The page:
Mission of Hope develops holistic model for rebuilding Haiti

With the four-year anniversary of Haiti’s devastating, 7.0 magnitude earthquake just two weeks away, Mission of Hope (MOH) a Christian nonprofit headquartered in Haiti, has developed a holistic model for long-term development and rebuilding that works and is sustainable.

“The earthquake didn’t just affect people physically, but it affected the lives of millions of Haitians as a whole: mind, body and soul,” said Brad Johnson, President of Mission of Hope. “Mission of Hope has shown that long-term transformation and effective rebuilding are possible but require a holistic approach and not just immediate relief.”

Founded in 1998, MOH started as a small, Christian ministry providing Bible studies and limited medical treatments through its one, on-site clinic. Over the past fifteen years, the Haiti-based nonprofit has grown ten-fold into a sprawling 236-acre organization covering four sites and providing a variety of programs impacting more than 200,000 Haitians.

MOH today incorporates holistic programming including housing, medical, food and education in addition to its Christian ministry. On a daily basis, MOH and its partners feed more than 80,000 Haitians using food supplies stored in the organization’s 32-thousand square-foot warehouse. In addition, MOH has built more than four hundred permanent homes for displaced Haitians affected by the 2010 earthquake. The organization is also in the process of expanding its medical clinic and building a hospital on-site in addition to a technical school and sports complex.

“Our vision at Mission of Hope is not just to see Haiti survive but thrive,” said Johnson. “But the biggest challenge is that Haitians aren’t being given enough opportunities beyond rebuilding. Our model changes that as our team works to train the people of Haiti to dream and lead.”

Uniquely headquartered in Haiti, MOH is strategically equipped to meet the specific needs of Haitians impacted by the 2010 earthquake that killed nearly 300,000 and destroyed approximately 250,000 homes. Today, MOH says it has developed a model for reconstruction that delivers high-impact results dedicated to long-term development in addition to its initial immediate relief.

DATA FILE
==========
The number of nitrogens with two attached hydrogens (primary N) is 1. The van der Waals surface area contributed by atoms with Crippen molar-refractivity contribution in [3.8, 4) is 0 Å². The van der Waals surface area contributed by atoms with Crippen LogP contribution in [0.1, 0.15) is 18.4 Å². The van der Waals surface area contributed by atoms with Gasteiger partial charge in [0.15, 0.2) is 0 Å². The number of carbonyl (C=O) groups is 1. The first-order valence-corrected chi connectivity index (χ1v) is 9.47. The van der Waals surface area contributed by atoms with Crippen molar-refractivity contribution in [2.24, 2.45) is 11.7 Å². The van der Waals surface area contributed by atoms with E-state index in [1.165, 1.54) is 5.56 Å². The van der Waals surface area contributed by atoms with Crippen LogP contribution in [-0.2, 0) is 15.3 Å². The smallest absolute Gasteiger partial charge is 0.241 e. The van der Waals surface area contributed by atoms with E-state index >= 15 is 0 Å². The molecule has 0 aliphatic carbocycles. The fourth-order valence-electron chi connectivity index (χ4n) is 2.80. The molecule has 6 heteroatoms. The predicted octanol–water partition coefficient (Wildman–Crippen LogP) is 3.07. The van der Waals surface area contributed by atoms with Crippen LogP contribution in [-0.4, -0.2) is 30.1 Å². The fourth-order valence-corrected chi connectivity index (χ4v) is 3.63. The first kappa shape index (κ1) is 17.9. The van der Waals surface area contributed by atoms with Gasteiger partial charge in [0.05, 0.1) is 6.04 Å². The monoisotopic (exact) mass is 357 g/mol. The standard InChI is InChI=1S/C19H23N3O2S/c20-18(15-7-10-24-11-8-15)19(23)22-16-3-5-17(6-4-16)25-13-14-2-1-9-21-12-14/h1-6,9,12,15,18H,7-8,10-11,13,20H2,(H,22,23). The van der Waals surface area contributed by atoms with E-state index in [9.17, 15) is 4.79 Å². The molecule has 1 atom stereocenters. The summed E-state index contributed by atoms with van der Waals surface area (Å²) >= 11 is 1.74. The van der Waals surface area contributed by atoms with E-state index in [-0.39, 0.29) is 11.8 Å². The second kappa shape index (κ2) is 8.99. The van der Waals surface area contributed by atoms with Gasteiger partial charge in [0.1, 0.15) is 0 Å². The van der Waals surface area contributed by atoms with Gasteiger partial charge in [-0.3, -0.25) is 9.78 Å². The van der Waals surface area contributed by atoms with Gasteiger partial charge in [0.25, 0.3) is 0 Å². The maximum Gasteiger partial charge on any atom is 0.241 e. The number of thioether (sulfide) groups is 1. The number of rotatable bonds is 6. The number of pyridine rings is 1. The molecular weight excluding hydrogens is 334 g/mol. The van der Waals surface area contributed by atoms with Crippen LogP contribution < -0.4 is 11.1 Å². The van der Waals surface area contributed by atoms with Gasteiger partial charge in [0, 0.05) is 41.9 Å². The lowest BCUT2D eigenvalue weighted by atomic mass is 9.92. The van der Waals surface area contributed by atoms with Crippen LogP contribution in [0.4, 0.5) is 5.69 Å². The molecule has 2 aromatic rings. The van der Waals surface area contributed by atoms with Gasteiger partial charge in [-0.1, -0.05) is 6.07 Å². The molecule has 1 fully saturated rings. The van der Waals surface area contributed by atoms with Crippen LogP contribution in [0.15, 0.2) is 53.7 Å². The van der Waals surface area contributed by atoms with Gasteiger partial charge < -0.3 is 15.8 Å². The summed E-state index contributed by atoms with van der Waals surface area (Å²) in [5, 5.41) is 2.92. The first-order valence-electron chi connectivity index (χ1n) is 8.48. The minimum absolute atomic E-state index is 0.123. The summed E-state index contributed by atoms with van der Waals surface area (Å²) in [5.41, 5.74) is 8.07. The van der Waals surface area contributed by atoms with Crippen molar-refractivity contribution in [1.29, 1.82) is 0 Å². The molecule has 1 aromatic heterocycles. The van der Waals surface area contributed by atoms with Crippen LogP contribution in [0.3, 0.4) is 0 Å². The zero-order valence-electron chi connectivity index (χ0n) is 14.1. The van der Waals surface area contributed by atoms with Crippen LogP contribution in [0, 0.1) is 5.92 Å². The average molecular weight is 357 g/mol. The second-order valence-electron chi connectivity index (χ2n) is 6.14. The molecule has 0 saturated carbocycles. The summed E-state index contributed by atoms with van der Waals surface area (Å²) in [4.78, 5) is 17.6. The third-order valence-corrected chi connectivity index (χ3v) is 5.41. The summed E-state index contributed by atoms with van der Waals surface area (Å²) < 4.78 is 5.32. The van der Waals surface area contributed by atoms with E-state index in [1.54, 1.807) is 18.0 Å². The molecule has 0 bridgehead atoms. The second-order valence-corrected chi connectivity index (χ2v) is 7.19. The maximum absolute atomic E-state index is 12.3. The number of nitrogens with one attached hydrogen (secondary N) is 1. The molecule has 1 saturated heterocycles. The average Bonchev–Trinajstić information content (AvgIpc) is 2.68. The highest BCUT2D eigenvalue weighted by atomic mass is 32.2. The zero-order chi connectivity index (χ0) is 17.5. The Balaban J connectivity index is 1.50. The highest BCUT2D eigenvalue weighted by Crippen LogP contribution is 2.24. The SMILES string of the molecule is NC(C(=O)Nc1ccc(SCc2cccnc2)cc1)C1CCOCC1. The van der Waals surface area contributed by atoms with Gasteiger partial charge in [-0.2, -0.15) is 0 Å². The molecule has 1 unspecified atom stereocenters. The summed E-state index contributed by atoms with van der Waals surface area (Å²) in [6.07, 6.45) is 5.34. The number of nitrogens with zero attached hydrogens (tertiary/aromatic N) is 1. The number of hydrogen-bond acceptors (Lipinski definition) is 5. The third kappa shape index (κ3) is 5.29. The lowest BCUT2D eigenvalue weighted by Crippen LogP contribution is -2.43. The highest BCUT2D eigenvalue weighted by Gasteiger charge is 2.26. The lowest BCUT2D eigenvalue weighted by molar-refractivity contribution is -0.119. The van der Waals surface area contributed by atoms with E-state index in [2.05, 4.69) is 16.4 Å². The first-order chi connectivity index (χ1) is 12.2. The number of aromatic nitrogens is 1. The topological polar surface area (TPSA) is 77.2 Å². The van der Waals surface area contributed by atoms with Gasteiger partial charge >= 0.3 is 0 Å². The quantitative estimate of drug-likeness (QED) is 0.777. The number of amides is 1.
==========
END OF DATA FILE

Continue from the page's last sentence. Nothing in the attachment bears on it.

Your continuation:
“We are just as frustrated as anyone else to see the rebuilding process moving slowly as a whole, but a lot of resources have not been put to their best use across the board,” said Johnson. “Yet, those who say they don’t see Haiti improving likely never saw Haiti before the earthquake and don’t know how far we have come, especially here at Mission of Hope.”

Plus, for every dollar donated to MOH, 97 cents is directly contributed to programming.

“We have never heard of another organization that can match the effectiveness of Mission Of Hope,” says Johnson. “But our funding model reflects our dedication to give directly to Haitians to transform Haiti themselves.”

Immediately following the January 12, 2010 earthquake, Mission of Hope says it was strategically positioned to respond to the critical needs of Haitians most impacted. Located just 37 driving miles from the earthquake’s epicenter, the organization began dispatching emergency food supplies across the nation despite minor damage to its own facility and the emotional impact on staff.

“Mission of Hope suffered minor cracks in our walls and one of our staff members was killed in his home,” said Johnson. “Everyone in Haiti was impacted by the earthquake, but we knew we were in a unique position to respond.”

MOH delivered more than 15 million meals to Haitians in the aftermath of the earthquake while evolving as an organization to meet the ongoing needs. The organization treated thousands of injured Haitians through its on-site medical facility and established a prosthetic clinic that is still in operation today.

SOURCE Mission of Hope Haiti


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